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|MAYNARD'S GARAGE- Cadillac XTS: Full-size Sedan has Uniquely American Appeal|
|Written by Mark Maynard|
|Thursday, 17 January 2013 03:23|
The XTS is sold in three trim levels with front- or all-wheel drive, XTS starting prices range from $44,995 to $61,305.
The Cadillac XTS kicked my butt — and I laughed.
Really. It has a built-in butt kicker as a safety feature. First it was the right bun, then the left, and then both got a good shaking. It's an unnerving event the first time it happens, but it's a smart safety feature to get the driver's attention.
In this case, Cadillac's Safety Alert Seat alerts to potential entanglements from the side, front and rear. The system, called "directional tactile sensation," vibrates the seat bottom on the left or right sides or both when danger is detected front and rear. Once you are accustomed to them, the seat-bottom vibrations are the least intrusive and most helpful of these driverassist systems. The seat alert is part of the Driver Assistance package, which includes radarbased adaptive cruise control, automatic collision preparation and automatic braking systems. There are layers of technology applied to this car. Most are friendly.
The XTS is the largest Cadillac now offered, replacing the DTS and STS. It shares architecture with the Buick LaCrosse and 2014 Chevrolet Impala. It is comparable in size mainly to the Audi A6, BMW 5-Series and Mercedes-Benz E-Class.
But the XTS is about nine inches longer than most in that group and a couple inches taller. The cabin is roomy — 40.1 inches of headroom (with the ultraview sunroof), 40 inches of rear legroom and an 18 cubic-foot trunk. But a tall transmission tunnel restricts rear-center legroom, so this is still fourplus- one seating.
There's a shifter on the console and a commanding view of the road. The interior is contemporary, even striking, with electricpurple stitching in the black leather dash top and upholstery, part of the Platinum collection.
But among the real wood trim and full leather is still too much Chevrolet-grade plastics in the lower areas of the interior. And as dramatic as the ultraview roof appears, the open sunroof isn't comfortable much above 40 mph. Sold in three trim levels with rear- or all-wheel drive, starting prices range from about $45,000 ($51,835 for AWD) to $61,305.
The loaded test car was $62,300 with just one option for the gorgeous Red Tintcoat paint ($995).
Warranty coverage is also significant, which will be inviting to returning owners. Among the coverage are 4-years/50,000- miles of free scheduled maintenance. The only engine-transmission package is a 304-horsepower, direct-injection, 3.6-liter V-6 (264 foot-pounds of torque at 5,200 rpm) and a six-speed automatic transmission with sport-manual mode. The power is adequate, but another 50- horsepower would make a more demonstrative first impression, particularly with AWD.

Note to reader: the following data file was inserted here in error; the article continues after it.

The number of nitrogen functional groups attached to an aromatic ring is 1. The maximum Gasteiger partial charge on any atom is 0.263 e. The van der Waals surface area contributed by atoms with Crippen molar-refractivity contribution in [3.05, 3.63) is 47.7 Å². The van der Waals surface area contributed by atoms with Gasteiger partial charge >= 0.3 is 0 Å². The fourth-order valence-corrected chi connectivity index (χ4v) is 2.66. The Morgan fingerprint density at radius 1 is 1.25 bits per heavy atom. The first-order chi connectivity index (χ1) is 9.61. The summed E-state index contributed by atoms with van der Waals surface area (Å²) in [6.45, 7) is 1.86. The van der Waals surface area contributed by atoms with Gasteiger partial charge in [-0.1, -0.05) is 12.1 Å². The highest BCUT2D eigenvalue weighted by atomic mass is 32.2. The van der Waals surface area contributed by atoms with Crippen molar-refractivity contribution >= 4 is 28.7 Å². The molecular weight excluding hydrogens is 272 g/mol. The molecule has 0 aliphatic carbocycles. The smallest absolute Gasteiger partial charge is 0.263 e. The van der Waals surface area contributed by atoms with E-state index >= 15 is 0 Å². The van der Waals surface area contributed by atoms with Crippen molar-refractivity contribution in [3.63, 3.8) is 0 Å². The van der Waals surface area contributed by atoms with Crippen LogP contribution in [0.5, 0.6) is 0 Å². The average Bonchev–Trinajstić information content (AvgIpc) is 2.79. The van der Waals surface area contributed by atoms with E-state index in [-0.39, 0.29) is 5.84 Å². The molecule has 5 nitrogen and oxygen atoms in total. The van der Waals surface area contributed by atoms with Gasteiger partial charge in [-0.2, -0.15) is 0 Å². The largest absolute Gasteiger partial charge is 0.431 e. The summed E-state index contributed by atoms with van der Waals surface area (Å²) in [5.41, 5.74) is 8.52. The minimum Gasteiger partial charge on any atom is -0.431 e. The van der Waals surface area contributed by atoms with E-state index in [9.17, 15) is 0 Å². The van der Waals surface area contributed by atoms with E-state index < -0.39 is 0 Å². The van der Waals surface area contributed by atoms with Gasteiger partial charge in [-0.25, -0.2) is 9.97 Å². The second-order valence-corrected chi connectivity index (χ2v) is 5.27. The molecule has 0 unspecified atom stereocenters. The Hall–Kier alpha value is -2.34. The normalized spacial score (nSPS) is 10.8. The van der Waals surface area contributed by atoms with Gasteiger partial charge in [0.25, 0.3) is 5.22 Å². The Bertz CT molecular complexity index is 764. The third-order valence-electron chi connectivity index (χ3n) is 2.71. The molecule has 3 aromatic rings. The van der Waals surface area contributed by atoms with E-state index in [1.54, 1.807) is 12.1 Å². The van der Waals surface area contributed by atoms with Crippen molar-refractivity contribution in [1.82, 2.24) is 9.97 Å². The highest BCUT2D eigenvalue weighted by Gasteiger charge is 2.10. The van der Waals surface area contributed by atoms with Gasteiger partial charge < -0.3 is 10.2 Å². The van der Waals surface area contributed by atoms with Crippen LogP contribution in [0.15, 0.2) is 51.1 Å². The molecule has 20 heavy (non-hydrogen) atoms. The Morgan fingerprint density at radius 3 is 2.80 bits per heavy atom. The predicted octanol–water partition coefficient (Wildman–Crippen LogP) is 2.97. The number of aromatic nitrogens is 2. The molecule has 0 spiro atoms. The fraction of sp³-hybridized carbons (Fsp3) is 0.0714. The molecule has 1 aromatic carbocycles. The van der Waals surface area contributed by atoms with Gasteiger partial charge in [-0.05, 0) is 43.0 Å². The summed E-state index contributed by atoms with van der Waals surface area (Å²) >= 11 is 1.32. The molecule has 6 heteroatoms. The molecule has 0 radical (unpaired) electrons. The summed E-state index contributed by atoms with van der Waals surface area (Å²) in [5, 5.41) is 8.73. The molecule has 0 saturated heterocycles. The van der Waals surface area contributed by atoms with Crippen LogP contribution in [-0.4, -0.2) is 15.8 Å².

Throttle response seems focused on fuel economy, which is competitive for a 4,200- pound car: 17 mpg city and 28 highway (17/26 AWD) on regular unleaded.
But put this big Caddy on a curvy road and the drive experience is more BMW than Mercedes or Lexus. All-wheeldrive models have an electronic limited-slip differential that keeps traction flowing front-torear and side-to-side as needed.
All models use Magnetic Ride Control, which electronically and instantly adjusts suspension stiffness. Hi-Per front struts help keep the tires planted and control torque-steer on hard acceleration. But there still is unsettling body heave when rolling over speed bumpers or pulling into angled driveways.
Braking is confident from a Brembo system at the front with 13.6-inch vented discs and vented 12.4-inch discs rear. Nicely finished calipers can be seen behind 19- or 20-inch alloy wheels.
There is a "reconfigurable" electronic gauge display and touch-sensitive controls for all cabin functions. It is part of the Cadillac User Experience — CUE — to set individual preferences, from music, voice recognition and more.
There isn't a knob or external switch to be found on the center instrument-panel display, which will be new school for many, though it is familiar from smartphones and tablets. But the function is not entirely intuitive. When struggling, press the voice-control button for help from friendly female voice. Then you can yell at her, not your passenger.
There also are simpler electronic enhancements, such as the keyless access (with a button on the door handle to activate locking), push-button start, electric parking brake and multiple power adjustments for both front seats. There is much artistic style and creativity to this Caddy, making it unique as an American expression of comfort, convenience and drivability.
|Last Updated on Thursday, 17 January 2013 03:30|